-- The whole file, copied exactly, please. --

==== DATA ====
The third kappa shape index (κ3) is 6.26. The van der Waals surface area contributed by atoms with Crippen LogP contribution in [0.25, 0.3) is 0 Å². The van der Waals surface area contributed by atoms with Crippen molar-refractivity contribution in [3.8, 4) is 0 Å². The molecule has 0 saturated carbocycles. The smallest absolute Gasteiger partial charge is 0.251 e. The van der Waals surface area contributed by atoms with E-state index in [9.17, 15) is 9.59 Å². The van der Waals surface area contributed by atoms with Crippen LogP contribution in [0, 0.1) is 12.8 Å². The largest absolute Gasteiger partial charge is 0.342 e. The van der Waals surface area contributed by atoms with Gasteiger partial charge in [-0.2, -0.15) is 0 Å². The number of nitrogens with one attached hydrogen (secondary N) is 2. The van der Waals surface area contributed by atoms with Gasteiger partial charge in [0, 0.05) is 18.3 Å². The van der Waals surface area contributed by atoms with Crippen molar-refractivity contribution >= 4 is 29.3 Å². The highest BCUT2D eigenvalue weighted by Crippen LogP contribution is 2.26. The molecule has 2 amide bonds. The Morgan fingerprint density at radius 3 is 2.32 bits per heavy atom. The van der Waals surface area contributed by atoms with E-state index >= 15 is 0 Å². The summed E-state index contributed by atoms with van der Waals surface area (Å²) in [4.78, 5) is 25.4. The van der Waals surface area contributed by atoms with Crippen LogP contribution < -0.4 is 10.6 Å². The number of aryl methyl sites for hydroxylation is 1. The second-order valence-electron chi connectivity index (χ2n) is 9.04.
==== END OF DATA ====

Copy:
The third kappa shape index (κ3) is 6.26. The van der Waals surface area contributed by atoms with Crippen LogP contribution in [0.25, 0.3) is 0 Å². The van der Waals surface area contributed by atoms with Crippen molar-refractivity contribution in [3.8, 4) is 0 Å². The molecule has 0 saturated carbocycles. The smallest absolute Gasteiger partial charge is 0.251 e. The van der Waals surface area contributed by atoms with E-state index in [9.17, 15) is 9.59 Å². The van der Waals surface area contributed by atoms with Crippen LogP contribution in [0, 0.1) is 12.8 Å². The largest absolute Gasteiger partial charge is 0.342 e. The van der Waals surface area contributed by atoms with Gasteiger partial charge in [-0.2, -0.15) is 0 Å². The number of nitrogens with one attached hydrogen (secondary N) is 2. The van der Waals surface area contributed by atoms with Gasteiger partial charge in [0, 0.05) is 18.3 Å². The van der Waals surface area contributed by atoms with Crippen molar-refractivity contribution >= 4 is 29.3 Å². The highest BCUT2D eigenvalue weighted by Crippen LogP contribution is 2.26. The molecule has 2 amide bonds. The Morgan fingerprint density at radius 3 is 2.32 bits per heavy atom. The van der Waals surface area contributed by atoms with E-state index >= 15 is 0 Å². The summed E-state index contributed by atoms with van der Waals surface area (Å²) in [4.78, 5) is 25.4. The van der Waals surface area contributed by atoms with Crippen LogP contribution < -0.4 is 10.6 Å². The number of aryl methyl sites for hydroxylation is 1. The second-order valence-electron chi connectivity index (χ2n) is 9.04.